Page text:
Donald Sterling hires private investigators to 'dig up dirt on fellow NBA owners,' per report

Stephen Dunn

Rather than attempt to defend himself, it appears Donald Sterling's new plan involves smearing the reputations of his fellow NBA owners. On Friday, it was reported that the Clips owner hired private investigators to "dig up dirt."

Hoping to gain ammunition for a possible legal battle against the NBA, embattled Los Angeles Clippers owner Donald Sterling hired four private investigating firms to "dig up dirt on fellow NBA owners -- including any racist comments they may have made in the past," reports the New York Post.

The NBA is currently trying to remove Sterling from the league for a series of recordings including offensive, racist comments by the Clippers owner. His wife, Shelly, has already agreed to sell the team to ex-Microsoft CEO Steve Ballmer for a record-breaking $2 million, but Sterling continues to give mixed messages on his intentions regarding the sale.

While he could simply let the team go, rake in the billions and move on with the rest of his life, Sterling doesn't appear willing to make things that easy. Instead, he's decided to sue the league in federal court for $1 billion, and as a part of that, appears to be hoping to uncover some misbehavior by another owner that would make the league's punishments, including attempts to remove him from ownership, look unreasonable or unfair.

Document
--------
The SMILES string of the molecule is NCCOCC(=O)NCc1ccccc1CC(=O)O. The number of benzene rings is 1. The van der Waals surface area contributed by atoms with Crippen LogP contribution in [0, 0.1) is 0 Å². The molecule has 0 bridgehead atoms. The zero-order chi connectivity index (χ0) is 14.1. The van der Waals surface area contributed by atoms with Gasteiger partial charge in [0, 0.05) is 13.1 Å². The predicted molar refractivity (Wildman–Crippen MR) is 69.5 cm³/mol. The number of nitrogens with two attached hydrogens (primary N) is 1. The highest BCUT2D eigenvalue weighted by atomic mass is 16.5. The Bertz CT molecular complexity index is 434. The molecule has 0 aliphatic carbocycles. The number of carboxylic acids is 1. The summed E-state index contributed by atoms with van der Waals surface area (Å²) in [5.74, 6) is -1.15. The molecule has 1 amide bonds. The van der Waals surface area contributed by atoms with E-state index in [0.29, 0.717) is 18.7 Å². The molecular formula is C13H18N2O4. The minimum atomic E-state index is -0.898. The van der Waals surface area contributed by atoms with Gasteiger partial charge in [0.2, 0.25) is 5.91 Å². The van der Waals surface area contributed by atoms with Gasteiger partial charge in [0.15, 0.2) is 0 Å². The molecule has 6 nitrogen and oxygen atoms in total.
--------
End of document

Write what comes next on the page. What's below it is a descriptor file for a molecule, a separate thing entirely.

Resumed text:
"Investigators were given a six-figure budget over the next 30 days to examine his peers’ record on race, including any off-color jokes, or biased or sexist remarks," the Post writes.

Sterling also asked them to "probe the league’s finances, allegations of previous discriminatory conduct and compensation to past Commissioner David Stern and current Commissioner Adam Silver." In other words, he's leaving no stone unturned in his attempts to find anything that will undermine the NBA's arguments in court.

It's probably not what we wanted to hear concerning Sterling's plans, but this is certainly the Clippers owner we've come to know and deeply dislike in the past few decades. Bowing out without a legal battle would have been uncharacteristic for a man who's openly and aggressively fought housing discrimination charges in the past.

What the investigators will actually uncover about these owners, most of whom are already extremely wealth public figures under media spotlights, is unclear, but it's a peculiar move by Sterling nonetheless. Rather than defend himself, attempting to smear the reputations of other owners seems to be Sterling's new goal.

If they find anything, we'll definitely be hearing about it at some point, whether it's in court or in the news.

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